“NIMASA and shipowners should develop merchant shipping including cabotage trade. A good start is to partner with the relevant associations in this field, such as the Nigeria Indigenous Shipowners Association (NISA), Shipowners Association of Nigeria (SOAN), Oil Trade Group & Maritime Trade Group of the Nigerian Association of Chambers of Commerce, Industry, Mines and Agriculture (NACCIMA).

“A cursory look at their vision, mission and objectives, show that they are willing to improve the maritime sector, not just for their members but for stakeholders in the maritime economy and the country”.

Adding that it is of utmost importance for NIMASA to have a through briefing and regular consultation with ships owners, in other to have insight on the challenges facing the ship owners.

“It is of utmost importance for NIMASA to have a thorough briefing and regular consultations with shipowners, to receive insight on the challenges they face, and how the Agency can assist in solving them and encouraging them to invest and participate in the maritime sector, for its development. 

“NIMASA should see them as partners in progress because, if they do not invest in buying ships and registering them in Nigeria, there would be no Nigerian-owned ships in its Register and NIMASA would be unable to discharge its main objective.

The Maritime lawyer also urged NIMASA  to disburse the Cabotage Vessel Financing Fund (CVFF)that currently stands at about N44.6 billion.

“Lest it be forgotten, what is on the lips of almost every shipowner, is the need to disburse the Cabotage Vessel Financing Fund (the CVFF’), which was established by the Coastal and Inland Shipping Act, 2003. It was established to promote the development of indigenous ship acquisition capacity, by providing financial assistance to Nigerian citizens and shipping companies wholly owned by Nigerian operating in the domestic coastal shipping, to purchase and maintain vessels and build shipping capacity. 

“Research shows that this fund has grown to about N44.6billion; and that due to its non-disbursement, financial institutions have repossessed some vessels, resulting in a 43% reduction of the number of operational indigenous shipping companies in Nigeria, in the past few years. 

“Without beating around the bush, to promote indigenous maritime development, prompt action must be taken by NIMASA to commence the disbursement of this Fund to qualified shipowners pursuant to the extant Cabotage Vessel Financing Fund (“CVFF”) Regulations.

Mike Igbokwe (SAN)

“Indeed, as part of its statutory functions, NIMASA is to enforce and administer the provisions of the Cabotage Act 2003 and develop and implement policies and programmes which will facilitate the growth of local capacity in ownership, manning and construction of ships and other maritime infrastructure. Disbursing the CVFF is one of the ways NIMASA can fulfill this mandate.

“To assist in this task, there must be collaboration between NIMASA, financial institutions, the Minister of Transportation, as contained in the CVFF Regulations that are yet to be implemented”, the legal guru highlighted further.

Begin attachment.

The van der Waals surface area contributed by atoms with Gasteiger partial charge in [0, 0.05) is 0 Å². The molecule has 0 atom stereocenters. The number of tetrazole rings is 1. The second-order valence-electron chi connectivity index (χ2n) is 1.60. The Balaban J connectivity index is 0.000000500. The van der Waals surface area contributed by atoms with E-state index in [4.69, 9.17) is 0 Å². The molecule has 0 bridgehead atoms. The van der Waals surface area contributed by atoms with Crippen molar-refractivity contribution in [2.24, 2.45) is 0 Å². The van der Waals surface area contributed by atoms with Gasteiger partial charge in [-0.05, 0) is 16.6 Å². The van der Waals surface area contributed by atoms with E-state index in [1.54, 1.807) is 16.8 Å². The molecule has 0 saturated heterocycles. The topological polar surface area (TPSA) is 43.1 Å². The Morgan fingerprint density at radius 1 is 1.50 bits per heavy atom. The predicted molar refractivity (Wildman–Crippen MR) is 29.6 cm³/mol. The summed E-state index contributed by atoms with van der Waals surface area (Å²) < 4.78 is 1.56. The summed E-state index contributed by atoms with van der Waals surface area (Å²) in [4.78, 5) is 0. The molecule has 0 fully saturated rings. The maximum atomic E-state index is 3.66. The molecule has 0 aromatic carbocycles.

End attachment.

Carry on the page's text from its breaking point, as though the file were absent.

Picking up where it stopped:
He urged the agency to create the right environment for its stakeholders to build on and engender the needed capacities to fill the gaps; and ensure that steps are being taken to solve the challenges being faced by stakeholders.

“Lastly, which is the main reason why we are all here, cessation of ministerial waivers on some cabotage requirements, which I believe is worth applause in favour of NIMASA. 

“This is because it appears that the readiness to obtain/grant waivers had made some of the vessels and their owners engaged in cabotage trade, to become complacent and indifferent in quickly ensuring that they updated their capacities, so as not to require the waivers. 

“The cessation of waivers is a way of forcing the relevant stakeholders of the maritime sector, to find workable solutions within, for maritime development and fill the gaps in the local capacities in 100% Nigerian crewing, ship ownership, and ship building, that had necessitated the existence of the waivers since about 15 years ago, when the Cabotage Act came into being. 

“However, NIMASA must ensure that the right environment is provided for its stakeholders to build and possess the needed capacities to fill the gaps; and ensure that steps are being taken to solve the challenges being faced by stakeholders. Or better still, that they are solved within the next 5 years of its intention to stop granting waivers”, he further explained. 

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Breaking News: The Funeral Rites of Matriarch C. Ogbeifun is Live

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The Burial Ceremony of Engr. Greg Ogbeifun’s mother is live. Watch on the website: www.maritimefirstnewspaper.com and on Youtube: Maritimefirst Newspaper.

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Wind Farm Vessel Collision Leaves 15 Injured

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…As Valles Steamship Orders 112,000 dwt Tanker from South Korea***

A wind farm supply vessel and a cargo ship collided in the Baltic Sea on Tuesday leaving 15 injured.

The Cyprus-flagged 80-meter general cargo ship Raba collided with Denmark-flagged 31-meter wind farm supply vessel World Bora near Rügen Island, about three nautical miles off the coast of Hamburg. 

Many of those injured were service engineers on the wind farm vessel, and 10 were seriously hurt. 

They were headed to Iberdrola’s 350MW Wikinger wind farm. Nine of the people on board the World Bora were employees of Siemens Gamesa, two were employees of Iberdrola and four were crew.

The cause of the incident is not yet known, and no pollution has been reported.

After the collision, the two ships were able to proceed to Rügen under their own power, and the injured were then taken to hospital. 

Lifeboat crews from the German Maritime Search and Rescue Service tended to them prior to their transport to hospital via ambulance and helicopter.

“Iberdrola wishes to thank the rescue services for their diligence and professionalism,” the company said in a statement.

In the meantime, the Hong Kong-based shipowner Valles Steamship has ordered a new 112,000 dwt crude oil tanker from South Korea’s Sumitomo Heavy Industries Marine & Engineering.

Sumitomo is to deliver the Aframax to Valles Steamship by the end of 2020, according to data provided by Asiasis.

The newbuild Aframax will join seven other Aframaxes in Valles Steamship’s fleet. Other ships operated by the company include Panamax bulkers and medium and long range product tankers.

The company’s most-recently delivered unit is the 114,426 dwt Aframax tanker Seagalaxy. The naming and delivery of the tanker took place in February 2019, at Namura Shipbuilding’s yard in Japan.

Maritime Executive with additional report from World Maritime News